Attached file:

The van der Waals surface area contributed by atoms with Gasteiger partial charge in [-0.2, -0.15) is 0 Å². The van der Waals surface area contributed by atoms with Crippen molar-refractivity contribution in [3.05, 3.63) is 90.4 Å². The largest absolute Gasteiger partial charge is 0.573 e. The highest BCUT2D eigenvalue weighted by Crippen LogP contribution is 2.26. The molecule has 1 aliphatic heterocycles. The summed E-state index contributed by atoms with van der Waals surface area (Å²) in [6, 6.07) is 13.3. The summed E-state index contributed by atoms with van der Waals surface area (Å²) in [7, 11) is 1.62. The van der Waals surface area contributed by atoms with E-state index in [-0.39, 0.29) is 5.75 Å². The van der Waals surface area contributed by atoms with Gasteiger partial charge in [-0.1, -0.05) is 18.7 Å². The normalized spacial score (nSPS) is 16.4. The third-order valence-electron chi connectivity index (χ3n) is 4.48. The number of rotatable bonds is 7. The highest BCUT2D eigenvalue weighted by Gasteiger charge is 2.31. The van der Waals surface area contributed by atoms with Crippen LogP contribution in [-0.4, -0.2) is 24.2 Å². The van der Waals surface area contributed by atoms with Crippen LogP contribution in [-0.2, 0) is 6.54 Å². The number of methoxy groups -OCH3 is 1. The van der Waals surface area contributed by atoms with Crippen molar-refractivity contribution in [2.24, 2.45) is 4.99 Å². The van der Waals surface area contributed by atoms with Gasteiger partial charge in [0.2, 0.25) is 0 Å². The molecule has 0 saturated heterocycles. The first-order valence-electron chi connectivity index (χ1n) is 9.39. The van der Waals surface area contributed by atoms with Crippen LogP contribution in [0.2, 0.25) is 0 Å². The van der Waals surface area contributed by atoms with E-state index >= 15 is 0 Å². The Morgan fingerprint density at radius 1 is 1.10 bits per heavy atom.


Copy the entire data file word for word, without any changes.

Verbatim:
The van der Waals surface area contributed by atoms with Gasteiger partial charge in [-0.2, -0.15) is 0 Å². The van der Waals surface area contributed by atoms with Crippen molar-refractivity contribution in [3.05, 3.63) is 90.4 Å². The largest absolute Gasteiger partial charge is 0.573 e. The highest BCUT2D eigenvalue weighted by Crippen LogP contribution is 2.26. The molecule has 1 aliphatic heterocycles. The summed E-state index contributed by atoms with van der Waals surface area (Å²) in [6, 6.07) is 13.3. The summed E-state index contributed by atoms with van der Waals surface area (Å²) in [7, 11) is 1.62. The van der Waals surface area contributed by atoms with E-state index in [-0.39, 0.29) is 5.75 Å². The van der Waals surface area contributed by atoms with Gasteiger partial charge in [-0.1, -0.05) is 18.7 Å². The normalized spacial score (nSPS) is 16.4. The third-order valence-electron chi connectivity index (χ3n) is 4.48. The number of rotatable bonds is 7. The highest BCUT2D eigenvalue weighted by Gasteiger charge is 2.31. The van der Waals surface area contributed by atoms with Crippen LogP contribution in [-0.4, -0.2) is 24.2 Å². The van der Waals surface area contributed by atoms with Crippen LogP contribution in [-0.2, 0) is 6.54 Å². The number of methoxy groups -OCH3 is 1. The van der Waals surface area contributed by atoms with Crippen molar-refractivity contribution in [2.24, 2.45) is 4.99 Å². The van der Waals surface area contributed by atoms with Gasteiger partial charge in [0.2, 0.25) is 0 Å². The molecule has 0 saturated heterocycles. The first-order valence-electron chi connectivity index (χ1n) is 9.39. The van der Waals surface area contributed by atoms with Crippen LogP contribution in [0.2, 0.25) is 0 Å². The van der Waals surface area contributed by atoms with E-state index >= 15 is 0 Å². The Morgan fingerprint density at radius 1 is 1.10 bits per heavy atom.